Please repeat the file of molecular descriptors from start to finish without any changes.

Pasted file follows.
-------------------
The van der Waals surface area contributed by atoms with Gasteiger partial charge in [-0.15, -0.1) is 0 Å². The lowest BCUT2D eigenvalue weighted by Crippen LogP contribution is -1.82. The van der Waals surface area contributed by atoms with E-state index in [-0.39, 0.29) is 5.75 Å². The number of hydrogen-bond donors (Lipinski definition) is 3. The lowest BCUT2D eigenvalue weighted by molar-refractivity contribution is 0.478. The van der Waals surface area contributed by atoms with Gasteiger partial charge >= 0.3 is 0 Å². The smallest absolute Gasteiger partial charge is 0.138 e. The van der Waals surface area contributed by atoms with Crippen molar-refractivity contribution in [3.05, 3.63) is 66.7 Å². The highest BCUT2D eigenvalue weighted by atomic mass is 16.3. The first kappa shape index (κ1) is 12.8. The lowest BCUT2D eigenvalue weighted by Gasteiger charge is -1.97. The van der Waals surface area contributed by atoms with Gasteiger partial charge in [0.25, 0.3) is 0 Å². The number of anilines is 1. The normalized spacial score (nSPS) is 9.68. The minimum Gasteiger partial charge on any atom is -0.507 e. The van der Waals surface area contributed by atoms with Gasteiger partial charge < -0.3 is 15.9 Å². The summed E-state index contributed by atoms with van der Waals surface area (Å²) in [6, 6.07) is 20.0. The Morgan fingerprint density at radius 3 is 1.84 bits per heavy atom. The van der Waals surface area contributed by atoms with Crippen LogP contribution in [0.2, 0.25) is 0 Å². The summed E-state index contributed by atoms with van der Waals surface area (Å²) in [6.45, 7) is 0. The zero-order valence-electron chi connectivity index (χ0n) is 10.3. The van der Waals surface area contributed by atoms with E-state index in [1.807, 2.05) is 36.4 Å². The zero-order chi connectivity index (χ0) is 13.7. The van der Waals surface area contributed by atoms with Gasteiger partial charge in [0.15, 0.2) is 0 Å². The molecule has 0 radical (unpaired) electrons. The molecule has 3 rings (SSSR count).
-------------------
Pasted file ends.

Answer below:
The van der Waals surface area contributed by atoms with Gasteiger partial charge in [-0.15, -0.1) is 0 Å². The lowest BCUT2D eigenvalue weighted by Crippen LogP contribution is -1.82. The van der Waals surface area contributed by atoms with E-state index in [-0.39, 0.29) is 5.75 Å². The number of hydrogen-bond donors (Lipinski definition) is 3. The lowest BCUT2D eigenvalue weighted by molar-refractivity contribution is 0.478. The van der Waals surface area contributed by atoms with Gasteiger partial charge >= 0.3 is 0 Å². The smallest absolute Gasteiger partial charge is 0.138 e. The van der Waals surface area contributed by atoms with Crippen molar-refractivity contribution in [3.05, 3.63) is 66.7 Å². The highest BCUT2D eigenvalue weighted by atomic mass is 16.3. The first kappa shape index (κ1) is 12.8. The lowest BCUT2D eigenvalue weighted by Gasteiger charge is -1.97. The van der Waals surface area contributed by atoms with Gasteiger partial charge in [0.25, 0.3) is 0 Å². The number of anilines is 1. The normalized spacial score (nSPS) is 9.68. The minimum Gasteiger partial charge on any atom is -0.507 e. The van der Waals surface area contributed by atoms with Gasteiger partial charge < -0.3 is 15.9 Å². The summed E-state index contributed by atoms with van der Waals surface area (Å²) in [6, 6.07) is 20.0. The Morgan fingerprint density at radius 3 is 1.84 bits per heavy atom. The van der Waals surface area contributed by atoms with Crippen LogP contribution in [0.2, 0.25) is 0 Å². The summed E-state index contributed by atoms with van der Waals surface area (Å²) in [6.45, 7) is 0. The zero-order valence-electron chi connectivity index (χ0n) is 10.3. The van der Waals surface area contributed by atoms with E-state index in [1.807, 2.05) is 36.4 Å². The zero-order chi connectivity index (χ0) is 13.7. The van der Waals surface area contributed by atoms with Gasteiger partial charge in [0.15, 0.2) is 0 Å². The molecule has 0 radical (unpaired) electrons. The molecule has 3 rings (SSSR count).